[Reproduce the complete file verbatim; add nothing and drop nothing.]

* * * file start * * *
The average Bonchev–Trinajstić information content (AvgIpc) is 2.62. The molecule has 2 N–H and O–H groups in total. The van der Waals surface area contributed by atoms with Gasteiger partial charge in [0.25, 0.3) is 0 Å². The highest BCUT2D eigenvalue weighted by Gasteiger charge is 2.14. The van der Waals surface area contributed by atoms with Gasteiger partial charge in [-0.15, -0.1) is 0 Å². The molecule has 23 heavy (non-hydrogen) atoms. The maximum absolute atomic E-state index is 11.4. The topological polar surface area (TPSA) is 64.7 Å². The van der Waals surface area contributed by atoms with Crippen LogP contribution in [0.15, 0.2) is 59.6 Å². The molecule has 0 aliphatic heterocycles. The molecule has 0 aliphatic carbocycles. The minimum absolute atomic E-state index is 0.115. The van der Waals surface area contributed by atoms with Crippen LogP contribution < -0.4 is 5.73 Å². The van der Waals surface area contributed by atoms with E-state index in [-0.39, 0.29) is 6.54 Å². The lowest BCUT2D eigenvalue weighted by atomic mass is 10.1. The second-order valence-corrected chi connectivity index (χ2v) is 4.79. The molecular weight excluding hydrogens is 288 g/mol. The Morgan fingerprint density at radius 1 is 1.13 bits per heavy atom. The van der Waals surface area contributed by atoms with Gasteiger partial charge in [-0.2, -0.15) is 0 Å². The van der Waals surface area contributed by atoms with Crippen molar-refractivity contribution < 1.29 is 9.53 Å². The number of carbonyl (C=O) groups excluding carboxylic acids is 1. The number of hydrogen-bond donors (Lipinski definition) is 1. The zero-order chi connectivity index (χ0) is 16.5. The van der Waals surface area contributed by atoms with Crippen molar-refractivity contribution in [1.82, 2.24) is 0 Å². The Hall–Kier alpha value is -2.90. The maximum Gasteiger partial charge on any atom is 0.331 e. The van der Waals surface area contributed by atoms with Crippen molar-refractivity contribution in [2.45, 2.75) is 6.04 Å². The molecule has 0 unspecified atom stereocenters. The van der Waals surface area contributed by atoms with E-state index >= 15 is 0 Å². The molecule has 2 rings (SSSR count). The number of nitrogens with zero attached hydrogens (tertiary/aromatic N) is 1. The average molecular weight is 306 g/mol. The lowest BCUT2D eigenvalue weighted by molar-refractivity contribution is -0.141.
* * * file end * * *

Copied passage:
The average Bonchev–Trinajstić information content (AvgIpc) is 2.62. The molecule has 2 N–H and O–H groups in total. The van der Waals surface area contributed by atoms with Gasteiger partial charge in [0.25, 0.3) is 0 Å². The highest BCUT2D eigenvalue weighted by Gasteiger charge is 2.14. The van der Waals surface area contributed by atoms with Gasteiger partial charge in [-0.15, -0.1) is 0 Å². The molecule has 23 heavy (non-hydrogen) atoms. The maximum absolute atomic E-state index is 11.4. The topological polar surface area (TPSA) is 64.7 Å². The van der Waals surface area contributed by atoms with Crippen LogP contribution in [0.15, 0.2) is 59.6 Å². The molecule has 0 aliphatic heterocycles. The molecule has 0 aliphatic carbocycles. The minimum absolute atomic E-state index is 0.115. The van der Waals surface area contributed by atoms with Crippen LogP contribution < -0.4 is 5.73 Å². The van der Waals surface area contributed by atoms with E-state index in [-0.39, 0.29) is 6.54 Å². The lowest BCUT2D eigenvalue weighted by atomic mass is 10.1. The second-order valence-corrected chi connectivity index (χ2v) is 4.79. The molecular weight excluding hydrogens is 288 g/mol. The Morgan fingerprint density at radius 1 is 1.13 bits per heavy atom. The van der Waals surface area contributed by atoms with Gasteiger partial charge in [-0.2, -0.15) is 0 Å². The van der Waals surface area contributed by atoms with Crippen molar-refractivity contribution < 1.29 is 9.53 Å². The number of carbonyl (C=O) groups excluding carboxylic acids is 1. The number of hydrogen-bond donors (Lipinski definition) is 1. The zero-order chi connectivity index (χ0) is 16.5. The van der Waals surface area contributed by atoms with Crippen molar-refractivity contribution in [1.82, 2.24) is 0 Å². The Hall–Kier alpha value is -2.90. The maximum Gasteiger partial charge on any atom is 0.331 e. The van der Waals surface area contributed by atoms with Crippen molar-refractivity contribution in [2.45, 2.75) is 6.04 Å². The molecule has 0 unspecified atom stereocenters. The van der Waals surface area contributed by atoms with E-state index >= 15 is 0 Å². The molecule has 2 rings (SSSR count). The number of nitrogens with zero attached hydrogens (tertiary/aromatic N) is 1. The average molecular weight is 306 g/mol. The lowest BCUT2D eigenvalue weighted by molar-refractivity contribution is -0.141.